After an estate trustee has had an opportunity to locate the testator's final will, he or she must locate all heirs of the deceased. An estate trustee has a duty to locate the beneficiaries of an estate and to inform them of their entitlement pursuant to the deceased's will or intestacy. Often, this is a simple task, consisting of contacting the immediate family named in the most recent will. When a testator has a large extended family, however, complications may arise in determining and locating all of the beneficiaries of a class gift or pursuant to an intestacy.
A good starting point is to make contact with the family, friends and neighbours of the deceased. These individuals may have important information, relevant to those who will need to be contacted during the administration of the estate, and may offer assistance in creating a family tree.
Many estate trustees find success searching online, for example, on Google or Canada 411, for contact or other information with respect to beneficiaries of the estate. After such self-help remedies have been exhausted, the estate trustee should consider seeking the assistance of a professional.
Researchers who work to track down beneficiaries are readily available to estate trustees in need. Researchers will generally charge for their service or, instead, in exchange for a finder's fee, should they be successful in their search. They routinely consult genealogical search engines and attend cemeteries to determine family relationships and the status of beneficiaries. Private investigators may also be a suitable option in areas where researchers, specializing in this work, are unavailable.
So-called heir hunters, whether individuals or companies, are professional genealogists who work the other side of the missing-beneficiary issue. Heir hunters keep an eye on probate cases, in which it seems likely that beneficiaries are unknown or cannot be easily found.
They then attempt to locate beneficiaries, and convince them to enter into contracts that will provide a percentage of their inheritance to the heir hunter. Heir hunters often refer beneficiaries to lawyers, to ensure that they will receive payment for their work.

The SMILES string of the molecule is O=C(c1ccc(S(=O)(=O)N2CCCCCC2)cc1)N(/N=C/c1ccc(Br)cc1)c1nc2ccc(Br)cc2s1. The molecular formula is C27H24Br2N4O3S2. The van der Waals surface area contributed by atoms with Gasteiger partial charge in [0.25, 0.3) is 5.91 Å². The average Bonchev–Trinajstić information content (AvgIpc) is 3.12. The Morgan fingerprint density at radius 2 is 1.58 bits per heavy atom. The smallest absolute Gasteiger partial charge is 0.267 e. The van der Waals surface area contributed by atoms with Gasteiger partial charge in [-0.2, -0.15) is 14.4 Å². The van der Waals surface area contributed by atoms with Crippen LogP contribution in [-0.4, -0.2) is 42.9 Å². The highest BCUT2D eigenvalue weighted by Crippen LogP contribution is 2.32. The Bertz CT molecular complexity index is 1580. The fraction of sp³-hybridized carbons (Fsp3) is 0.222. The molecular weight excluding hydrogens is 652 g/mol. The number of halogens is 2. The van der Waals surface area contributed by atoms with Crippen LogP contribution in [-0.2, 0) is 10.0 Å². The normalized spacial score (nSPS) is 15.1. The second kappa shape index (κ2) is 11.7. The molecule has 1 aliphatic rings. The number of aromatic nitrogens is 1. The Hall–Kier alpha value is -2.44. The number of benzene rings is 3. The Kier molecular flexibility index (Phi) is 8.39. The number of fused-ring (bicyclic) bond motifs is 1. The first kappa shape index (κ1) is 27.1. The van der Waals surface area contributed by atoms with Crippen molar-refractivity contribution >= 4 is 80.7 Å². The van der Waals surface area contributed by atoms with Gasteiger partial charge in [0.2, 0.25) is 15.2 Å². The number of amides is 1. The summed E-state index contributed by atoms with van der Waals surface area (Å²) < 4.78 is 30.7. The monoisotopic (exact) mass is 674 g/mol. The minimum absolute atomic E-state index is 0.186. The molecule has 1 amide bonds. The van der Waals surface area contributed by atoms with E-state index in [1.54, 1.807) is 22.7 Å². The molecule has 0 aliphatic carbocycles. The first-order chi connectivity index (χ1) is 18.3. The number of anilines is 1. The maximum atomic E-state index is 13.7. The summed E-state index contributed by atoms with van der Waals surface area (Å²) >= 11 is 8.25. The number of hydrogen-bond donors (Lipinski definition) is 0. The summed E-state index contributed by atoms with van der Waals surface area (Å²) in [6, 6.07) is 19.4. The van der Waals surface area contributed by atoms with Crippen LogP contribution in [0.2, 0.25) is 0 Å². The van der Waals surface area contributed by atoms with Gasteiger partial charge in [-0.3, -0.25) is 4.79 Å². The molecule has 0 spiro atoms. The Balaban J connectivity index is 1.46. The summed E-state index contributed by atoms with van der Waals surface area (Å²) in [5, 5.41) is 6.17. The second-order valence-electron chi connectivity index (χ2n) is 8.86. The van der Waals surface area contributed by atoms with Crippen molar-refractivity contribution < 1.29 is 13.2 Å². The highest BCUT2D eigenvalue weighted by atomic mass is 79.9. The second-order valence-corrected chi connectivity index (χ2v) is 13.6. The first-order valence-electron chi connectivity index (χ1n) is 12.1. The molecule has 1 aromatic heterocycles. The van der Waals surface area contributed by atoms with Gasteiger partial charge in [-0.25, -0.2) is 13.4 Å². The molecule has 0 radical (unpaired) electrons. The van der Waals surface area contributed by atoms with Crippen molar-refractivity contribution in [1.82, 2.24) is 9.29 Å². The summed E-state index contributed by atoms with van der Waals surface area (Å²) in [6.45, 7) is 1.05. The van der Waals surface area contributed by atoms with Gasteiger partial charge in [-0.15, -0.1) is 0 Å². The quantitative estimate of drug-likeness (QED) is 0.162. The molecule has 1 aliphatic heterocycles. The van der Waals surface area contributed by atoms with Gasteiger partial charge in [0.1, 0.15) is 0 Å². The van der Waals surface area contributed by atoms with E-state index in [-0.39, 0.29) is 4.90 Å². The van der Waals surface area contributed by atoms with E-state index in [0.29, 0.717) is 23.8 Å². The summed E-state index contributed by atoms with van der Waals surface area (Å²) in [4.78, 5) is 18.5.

In locating beneficiaries, an estate trustee will be held to the standard of reasonable efforts. A reasonable effort must be made to find any unknown or missing heirs. If one goes through the steps available to him or her independently, then consults a researcher or private investigator, the expectation that reasonable efforts are to be made may be satisfied.
If an estate trustee has remained unsuccessful in attempts to locate estate beneficiaries, he or she is able to go to court for assistance. It is important to document all steps fully so that adequacy of attempts can be considered, and proven, if necessary, before the court. Documentation presented to the court typically includes search results from online databases and a report prepared by the researcher. Courts are hesitant to make an order that adequate attempts have been made to locate missing beneficiaries, due to the significant consequences if one cannot be found and later emerges. The court may require that additional steps are taken or that a period of time passes to ensure that the missing beneficiaries will not come forward at a later time.
Judy Lynn Davis, from Jacksonville, Florida, disappeared in 1972. After her mother, predeceased by her father, died this year, her sister, Barbara O'Quinn, applied for probate. South Carolina Probate Court ordered that Barbara must publish a legal notice to Judy, as a beneficiary of her parents' cumulative estate, despite the fact that she has not been seen or heard from in over 40 years. The Court stated that it was making such an Order in the hope that the result would provide some closure to the remaining family. The missing person file has been closed since 1993.
Taking the time to search for unknown or missing beneficiaries of an estate may not be easy or have a high success rate, but it is an important early step in the administration of an estate. If a beneficiary misses out on a gift because inadequate measures were made to locate and contact them, an estate trustee may unnecessarily be leaving him or herself open to personal liability.
*Ian Hull and Suzana Popovic-Montag are partners at Hull & Hull LLP, an innovative law firm that practices exclusively in estate, trust and capacity litigation. To watch more Hull & Hull TV episodes, please visit our Hull & Hull TV page.
Follow Suzana Popovic-Montag on Twitter: www.twitter.com/spopovic